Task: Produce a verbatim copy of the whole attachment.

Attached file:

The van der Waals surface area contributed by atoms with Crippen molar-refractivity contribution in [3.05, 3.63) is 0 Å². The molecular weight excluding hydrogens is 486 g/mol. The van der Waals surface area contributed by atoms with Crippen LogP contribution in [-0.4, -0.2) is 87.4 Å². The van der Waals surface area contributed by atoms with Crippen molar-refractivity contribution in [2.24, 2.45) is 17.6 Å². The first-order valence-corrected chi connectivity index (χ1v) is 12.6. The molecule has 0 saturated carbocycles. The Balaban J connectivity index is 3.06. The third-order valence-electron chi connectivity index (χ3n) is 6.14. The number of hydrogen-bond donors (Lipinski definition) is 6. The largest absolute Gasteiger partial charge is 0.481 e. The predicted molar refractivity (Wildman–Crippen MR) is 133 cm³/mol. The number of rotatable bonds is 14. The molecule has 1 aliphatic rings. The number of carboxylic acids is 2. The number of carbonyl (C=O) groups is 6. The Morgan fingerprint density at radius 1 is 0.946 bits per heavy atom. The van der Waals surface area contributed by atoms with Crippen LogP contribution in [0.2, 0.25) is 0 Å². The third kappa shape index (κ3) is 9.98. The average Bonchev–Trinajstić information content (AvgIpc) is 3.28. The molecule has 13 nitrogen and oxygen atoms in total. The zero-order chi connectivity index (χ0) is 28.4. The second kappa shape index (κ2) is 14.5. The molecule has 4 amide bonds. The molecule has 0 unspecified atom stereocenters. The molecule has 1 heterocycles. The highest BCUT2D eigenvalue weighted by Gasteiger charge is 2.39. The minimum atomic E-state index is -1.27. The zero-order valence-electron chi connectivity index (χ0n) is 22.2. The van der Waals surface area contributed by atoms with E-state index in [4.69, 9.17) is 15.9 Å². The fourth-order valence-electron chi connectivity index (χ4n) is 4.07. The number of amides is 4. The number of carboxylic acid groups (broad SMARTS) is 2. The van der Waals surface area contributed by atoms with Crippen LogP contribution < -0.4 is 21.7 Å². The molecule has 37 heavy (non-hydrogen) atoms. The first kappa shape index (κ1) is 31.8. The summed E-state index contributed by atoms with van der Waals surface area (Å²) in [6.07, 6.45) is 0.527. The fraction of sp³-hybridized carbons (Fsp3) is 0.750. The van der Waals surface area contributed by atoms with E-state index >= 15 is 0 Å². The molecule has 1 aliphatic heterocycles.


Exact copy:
The van der Waals surface area contributed by atoms with Crippen molar-refractivity contribution in [3.05, 3.63) is 0 Å². The molecular weight excluding hydrogens is 486 g/mol. The van der Waals surface area contributed by atoms with Crippen LogP contribution in [-0.4, -0.2) is 87.4 Å². The van der Waals surface area contributed by atoms with Crippen molar-refractivity contribution in [2.24, 2.45) is 17.6 Å². The first-order valence-corrected chi connectivity index (χ1v) is 12.6. The molecule has 0 saturated carbocycles. The Balaban J connectivity index is 3.06. The third-order valence-electron chi connectivity index (χ3n) is 6.14. The number of hydrogen-bond donors (Lipinski definition) is 6. The largest absolute Gasteiger partial charge is 0.481 e. The predicted molar refractivity (Wildman–Crippen MR) is 133 cm³/mol. The number of rotatable bonds is 14. The molecule has 1 aliphatic rings. The number of carboxylic acids is 2. The number of carbonyl (C=O) groups is 6. The Morgan fingerprint density at radius 1 is 0.946 bits per heavy atom. The van der Waals surface area contributed by atoms with Crippen LogP contribution in [0.2, 0.25) is 0 Å². The third kappa shape index (κ3) is 9.98. The average Bonchev–Trinajstić information content (AvgIpc) is 3.28. The molecule has 13 nitrogen and oxygen atoms in total. The zero-order chi connectivity index (χ0) is 28.4. The second kappa shape index (κ2) is 14.5. The molecule has 4 amide bonds. The molecule has 0 unspecified atom stereocenters. The molecule has 1 heterocycles. The highest BCUT2D eigenvalue weighted by Gasteiger charge is 2.39. The minimum atomic E-state index is -1.27. The zero-order valence-electron chi connectivity index (χ0n) is 22.2. The van der Waals surface area contributed by atoms with E-state index in [4.69, 9.17) is 15.9 Å². The fourth-order valence-electron chi connectivity index (χ4n) is 4.07. The number of amides is 4. The number of carboxylic acid groups (broad SMARTS) is 2. The van der Waals surface area contributed by atoms with Crippen LogP contribution < -0.4 is 21.7 Å². The molecule has 37 heavy (non-hydrogen) atoms. The first kappa shape index (κ1) is 31.8. The summed E-state index contributed by atoms with van der Waals surface area (Å²) in [6.07, 6.45) is 0.527. The fraction of sp³-hybridized carbons (Fsp3) is 0.750. The van der Waals surface area contributed by atoms with E-state index >= 15 is 0 Å². The molecule has 1 aliphatic heterocycles.